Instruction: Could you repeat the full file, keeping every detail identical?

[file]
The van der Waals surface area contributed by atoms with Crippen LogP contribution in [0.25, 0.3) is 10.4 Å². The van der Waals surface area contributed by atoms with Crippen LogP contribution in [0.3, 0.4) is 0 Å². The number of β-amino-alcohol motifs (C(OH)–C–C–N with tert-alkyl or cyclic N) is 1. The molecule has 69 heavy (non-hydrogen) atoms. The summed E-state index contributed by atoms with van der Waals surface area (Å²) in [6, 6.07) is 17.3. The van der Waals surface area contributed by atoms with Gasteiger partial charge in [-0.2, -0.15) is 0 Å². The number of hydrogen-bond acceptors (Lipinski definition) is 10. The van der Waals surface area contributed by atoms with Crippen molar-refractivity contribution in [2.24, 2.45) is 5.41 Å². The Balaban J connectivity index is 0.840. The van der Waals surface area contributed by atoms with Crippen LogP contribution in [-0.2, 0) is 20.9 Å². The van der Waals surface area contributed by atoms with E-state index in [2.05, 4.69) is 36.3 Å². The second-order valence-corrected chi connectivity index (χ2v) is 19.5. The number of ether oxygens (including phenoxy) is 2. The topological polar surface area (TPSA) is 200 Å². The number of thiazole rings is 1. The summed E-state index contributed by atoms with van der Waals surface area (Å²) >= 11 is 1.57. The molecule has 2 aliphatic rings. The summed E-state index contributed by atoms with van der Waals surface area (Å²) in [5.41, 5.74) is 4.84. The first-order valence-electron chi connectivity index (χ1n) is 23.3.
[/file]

The van der Waals surface area contributed by atoms with Crippen LogP contribution in [0.25, 0.3) is 10.4 Å². The van der Waals surface area contributed by atoms with Crippen LogP contribution in [0.3, 0.4) is 0 Å². The number of β-amino-alcohol motifs (C(OH)–C–C–N with tert-alkyl or cyclic N) is 1. The molecule has 69 heavy (non-hydrogen) atoms. The summed E-state index contributed by atoms with van der Waals surface area (Å²) in [6, 6.07) is 17.3. The van der Waals surface area contributed by atoms with Gasteiger partial charge in [-0.2, -0.15) is 0 Å². The number of hydrogen-bond acceptors (Lipinski definition) is 10. The van der Waals surface area contributed by atoms with Crippen molar-refractivity contribution in [2.24, 2.45) is 5.41 Å². The Balaban J connectivity index is 0.840. The van der Waals surface area contributed by atoms with Crippen LogP contribution in [-0.2, 0) is 20.9 Å². The van der Waals surface area contributed by atoms with E-state index in [2.05, 4.69) is 36.3 Å². The second-order valence-corrected chi connectivity index (χ2v) is 19.5. The number of ether oxygens (including phenoxy) is 2. The topological polar surface area (TPSA) is 200 Å². The number of thiazole rings is 1. The summed E-state index contributed by atoms with van der Waals surface area (Å²) >= 11 is 1.57. The molecule has 2 aliphatic rings. The summed E-state index contributed by atoms with van der Waals surface area (Å²) in [5.41, 5.74) is 4.84. The first-order valence-electron chi connectivity index (χ1n) is 23.3.